How Remote Work Is Becoming a Stable For Small Businesses
Brian Foote of HUMBL says companies that aren't reinvesting into technology for their people, or a digital product mix for consumers, will fall behind other brands
The fintech world is fast-moving, but Brian Foote—and the rest of the HUMBL team—are having no trouble keeping up.
In 2020, HUMBL was named by Forbes as one of the “rising startups to watch”, thanks to its fresh take on how to use money in a modern world. More recently, the company was featured by the UN 2030 Agenda.
With a long track record of consumer technology success, Foote is the perfect person to get advice on what the future will bring. He recently shared his thoughts on the impact of COVID-19 on digital technology, how remote work is changing, and the Web of the future.
Why is it more important than ever for small businesses to have access to technology-based tools?
With COVID-19, the global acceleration to contactless and digital means of commerce has been accelerated by a decade. Consumers and merchants that do not have immediate, inexpensive access to digital technologies will be left further behind in an already widening global economic pyramid.
How can small businesses gain the trust of their audience in an increasingly “remote” work environment?
If white-collar, first-world workers get access to financial services and healthcare technologies, but local merchants and frontline workers don’t, then technology is failing at its core and that will impact the fabric of society long term.
Companies that aren’t reinvesting into technology for their people, or a digital product mix for consumers, will fall behind other brands that are moving faster or more thoughtfully during this transition period.
What tools are customers and merchants using to connect in an often remote, digital economy?
I think you look at Zoom, Shopify, Slack, Upwork and Etsy, as some of the clear winners from 2020 in terms of SMB tools. Anything that can help with communications, messaging and product listings in distributed formats.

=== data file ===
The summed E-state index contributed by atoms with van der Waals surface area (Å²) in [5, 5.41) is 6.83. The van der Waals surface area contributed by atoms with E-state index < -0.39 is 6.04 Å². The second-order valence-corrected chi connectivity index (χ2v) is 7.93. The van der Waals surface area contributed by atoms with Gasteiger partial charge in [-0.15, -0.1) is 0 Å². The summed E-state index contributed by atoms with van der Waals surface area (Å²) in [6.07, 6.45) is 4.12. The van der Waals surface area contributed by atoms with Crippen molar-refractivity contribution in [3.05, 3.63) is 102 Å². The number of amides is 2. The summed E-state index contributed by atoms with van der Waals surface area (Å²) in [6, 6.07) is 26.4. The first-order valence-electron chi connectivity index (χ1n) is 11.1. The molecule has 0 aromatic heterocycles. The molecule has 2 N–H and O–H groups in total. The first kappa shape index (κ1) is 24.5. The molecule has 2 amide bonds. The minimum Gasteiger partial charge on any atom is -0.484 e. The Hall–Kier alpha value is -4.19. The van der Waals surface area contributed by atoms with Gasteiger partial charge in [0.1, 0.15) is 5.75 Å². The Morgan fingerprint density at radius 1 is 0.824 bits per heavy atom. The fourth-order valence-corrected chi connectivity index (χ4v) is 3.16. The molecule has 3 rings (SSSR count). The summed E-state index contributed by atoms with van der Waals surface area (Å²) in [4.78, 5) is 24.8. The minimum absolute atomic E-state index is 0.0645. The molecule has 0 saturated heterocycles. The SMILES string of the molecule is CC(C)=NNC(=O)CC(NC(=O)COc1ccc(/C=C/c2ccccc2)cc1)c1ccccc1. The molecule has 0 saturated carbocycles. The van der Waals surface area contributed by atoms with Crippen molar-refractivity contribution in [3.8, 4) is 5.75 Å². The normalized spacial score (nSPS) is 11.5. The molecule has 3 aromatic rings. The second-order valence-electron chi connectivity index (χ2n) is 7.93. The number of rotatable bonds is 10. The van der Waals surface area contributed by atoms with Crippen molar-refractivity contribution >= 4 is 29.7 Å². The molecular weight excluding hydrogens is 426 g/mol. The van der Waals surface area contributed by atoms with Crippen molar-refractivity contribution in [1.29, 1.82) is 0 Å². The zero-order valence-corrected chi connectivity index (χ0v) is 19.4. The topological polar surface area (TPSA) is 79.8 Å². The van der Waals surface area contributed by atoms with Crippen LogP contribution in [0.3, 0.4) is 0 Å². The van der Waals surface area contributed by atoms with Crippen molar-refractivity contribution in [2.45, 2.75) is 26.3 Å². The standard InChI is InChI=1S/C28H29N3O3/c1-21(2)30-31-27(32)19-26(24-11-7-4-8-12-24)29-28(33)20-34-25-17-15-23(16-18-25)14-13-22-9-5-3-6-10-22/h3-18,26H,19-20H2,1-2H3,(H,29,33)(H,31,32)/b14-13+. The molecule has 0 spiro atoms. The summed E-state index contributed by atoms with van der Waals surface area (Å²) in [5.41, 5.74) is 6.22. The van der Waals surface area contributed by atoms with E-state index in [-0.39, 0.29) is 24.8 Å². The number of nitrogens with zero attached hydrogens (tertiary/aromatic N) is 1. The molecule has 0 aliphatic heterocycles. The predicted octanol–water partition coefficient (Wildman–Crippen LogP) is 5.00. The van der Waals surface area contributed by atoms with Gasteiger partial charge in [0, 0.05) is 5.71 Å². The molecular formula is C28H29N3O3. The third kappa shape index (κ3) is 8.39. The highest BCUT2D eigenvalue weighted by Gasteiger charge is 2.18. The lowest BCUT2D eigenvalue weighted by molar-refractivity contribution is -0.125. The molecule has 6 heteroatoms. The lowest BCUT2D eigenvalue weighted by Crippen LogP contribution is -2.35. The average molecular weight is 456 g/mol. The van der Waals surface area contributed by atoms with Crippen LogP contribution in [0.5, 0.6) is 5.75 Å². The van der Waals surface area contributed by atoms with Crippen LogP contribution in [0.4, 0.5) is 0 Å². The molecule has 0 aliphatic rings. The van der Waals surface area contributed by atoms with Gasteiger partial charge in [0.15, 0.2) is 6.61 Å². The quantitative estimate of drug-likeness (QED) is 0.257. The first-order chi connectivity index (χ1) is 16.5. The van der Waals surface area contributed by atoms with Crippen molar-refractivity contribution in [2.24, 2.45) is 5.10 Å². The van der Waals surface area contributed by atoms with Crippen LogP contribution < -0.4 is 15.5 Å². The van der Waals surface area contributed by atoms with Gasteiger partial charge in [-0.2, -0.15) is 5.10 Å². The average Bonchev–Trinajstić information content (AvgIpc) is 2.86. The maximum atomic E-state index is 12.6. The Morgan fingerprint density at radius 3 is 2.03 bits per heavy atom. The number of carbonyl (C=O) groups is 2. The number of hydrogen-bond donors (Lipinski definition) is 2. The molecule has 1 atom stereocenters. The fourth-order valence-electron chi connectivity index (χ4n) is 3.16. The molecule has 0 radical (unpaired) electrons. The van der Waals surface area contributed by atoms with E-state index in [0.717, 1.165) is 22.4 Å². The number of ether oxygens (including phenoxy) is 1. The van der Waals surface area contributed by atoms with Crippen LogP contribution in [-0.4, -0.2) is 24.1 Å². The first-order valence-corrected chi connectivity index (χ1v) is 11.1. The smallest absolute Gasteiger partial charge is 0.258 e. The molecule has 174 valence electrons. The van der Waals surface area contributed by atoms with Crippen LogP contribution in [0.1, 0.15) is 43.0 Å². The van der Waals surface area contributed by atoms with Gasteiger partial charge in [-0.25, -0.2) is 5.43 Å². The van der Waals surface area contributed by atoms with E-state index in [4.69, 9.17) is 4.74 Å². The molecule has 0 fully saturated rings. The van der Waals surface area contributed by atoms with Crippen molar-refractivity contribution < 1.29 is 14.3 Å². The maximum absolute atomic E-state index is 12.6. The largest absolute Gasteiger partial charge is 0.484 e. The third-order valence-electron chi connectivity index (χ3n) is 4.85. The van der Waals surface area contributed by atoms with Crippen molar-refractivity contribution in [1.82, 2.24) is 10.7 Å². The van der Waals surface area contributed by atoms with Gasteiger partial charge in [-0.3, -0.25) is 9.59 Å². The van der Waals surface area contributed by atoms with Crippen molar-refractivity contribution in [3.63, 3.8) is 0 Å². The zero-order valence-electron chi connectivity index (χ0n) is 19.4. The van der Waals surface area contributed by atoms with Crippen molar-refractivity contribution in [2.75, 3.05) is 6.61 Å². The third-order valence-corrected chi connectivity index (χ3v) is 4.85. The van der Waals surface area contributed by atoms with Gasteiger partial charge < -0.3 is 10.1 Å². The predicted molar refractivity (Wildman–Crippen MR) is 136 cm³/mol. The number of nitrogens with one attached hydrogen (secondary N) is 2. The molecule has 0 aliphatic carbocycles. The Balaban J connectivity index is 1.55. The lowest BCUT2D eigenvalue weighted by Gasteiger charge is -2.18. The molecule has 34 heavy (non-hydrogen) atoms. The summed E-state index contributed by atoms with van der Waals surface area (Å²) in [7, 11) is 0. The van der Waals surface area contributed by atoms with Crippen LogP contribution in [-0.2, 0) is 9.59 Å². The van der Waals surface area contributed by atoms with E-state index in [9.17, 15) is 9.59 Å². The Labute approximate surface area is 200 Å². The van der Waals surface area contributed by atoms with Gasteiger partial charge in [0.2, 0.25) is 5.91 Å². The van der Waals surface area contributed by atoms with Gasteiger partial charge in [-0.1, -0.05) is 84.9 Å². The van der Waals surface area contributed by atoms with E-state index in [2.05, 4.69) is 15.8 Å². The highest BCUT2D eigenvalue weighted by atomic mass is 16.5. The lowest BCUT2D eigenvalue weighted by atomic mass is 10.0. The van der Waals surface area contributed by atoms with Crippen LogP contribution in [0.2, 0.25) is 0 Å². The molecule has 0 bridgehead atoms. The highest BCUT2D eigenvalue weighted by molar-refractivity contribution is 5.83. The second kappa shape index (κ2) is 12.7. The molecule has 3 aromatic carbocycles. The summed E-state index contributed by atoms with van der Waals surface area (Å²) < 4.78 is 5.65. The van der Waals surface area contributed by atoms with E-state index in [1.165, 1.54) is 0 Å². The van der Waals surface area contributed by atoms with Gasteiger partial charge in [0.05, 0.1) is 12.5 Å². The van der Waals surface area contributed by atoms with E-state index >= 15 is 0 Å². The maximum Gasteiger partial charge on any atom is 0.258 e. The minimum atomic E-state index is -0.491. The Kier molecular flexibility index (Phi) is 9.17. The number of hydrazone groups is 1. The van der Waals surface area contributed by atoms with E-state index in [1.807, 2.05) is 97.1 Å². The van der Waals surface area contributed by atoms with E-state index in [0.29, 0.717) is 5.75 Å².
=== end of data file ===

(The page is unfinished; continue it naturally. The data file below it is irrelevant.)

For 2021, we think it’s financial services and payments, which have been the last to update. Cash was proliferated around the 1860s in the US, and physical credit cards and receipt printers started their cycles in the 1960s.
We think that the coming year is about packaging those modalities into digital formats: discovery, payment, financial services and customer relationship management services that go “beyond the receipt printer” as the world opens back up to foot traffic.
If customers and merchants can harness those tools to better connect, and stay connected, it will create a more elastic layer of Web 3 commerce. We hope that becomes synonymous with HUMBL in the coming years.
What are your thoughts on safety and security as it relates to the many tools used by small businesses?
In terms of cybersecurity: No one is safe. You look at megatechs like Twitter suffering from social engineering attacks or the New Zealand stock exchange having to shut down for several days due to breaches. It’s out there.
Then imagine individualized data or SMB workforces with distributed footprints and technology patterns, and the opportunities get even broader for information compromise.
Technologies like tokenization, encryption, and blockchain will have a vital role in protecting small business data at scale in the future, particularly as we enter the quantum computing era.
The ability to minimize attack vectors, perform deep human training around protocol and passwords and then have really good internal cybersecurity measures is critical even for small merchants that are processing customer data.
How has the COVID-19 pandemic impacted the way small businesses connect with consumers?
We think that the coming decade will signal the rise of the fastest-growing segment of the Millenial and Gen Z economy, which we call “Freelancers'' or “Nano-Merchants.”
The future of SMB is transitioning from four walls and a sign to remote work and independent contracting. The COVID-19 economy has only accelerated the level of independence that was already engendered in these younger age groups, who are the merchants of the future.
Their expectation for Web 3.0 is an elastic, personal, and business toolset that travels portably with the customer and merchant around the world.
What tools are you most excited to watch develop post-COVID-19?
We are entering a financial technology cycle that will place consumer “super apps,” bank branches, and trading markets into a couple of clicks, right in the palm of your hand.
When you hear guys like Jamie Dimon, CEO of JP Morgan, saying that Wall Street needs to be “scared shitless” of the FinTech proliferation happening in labs and garages out in Silicon Valley, you know you are on the right track for a decade of disruption.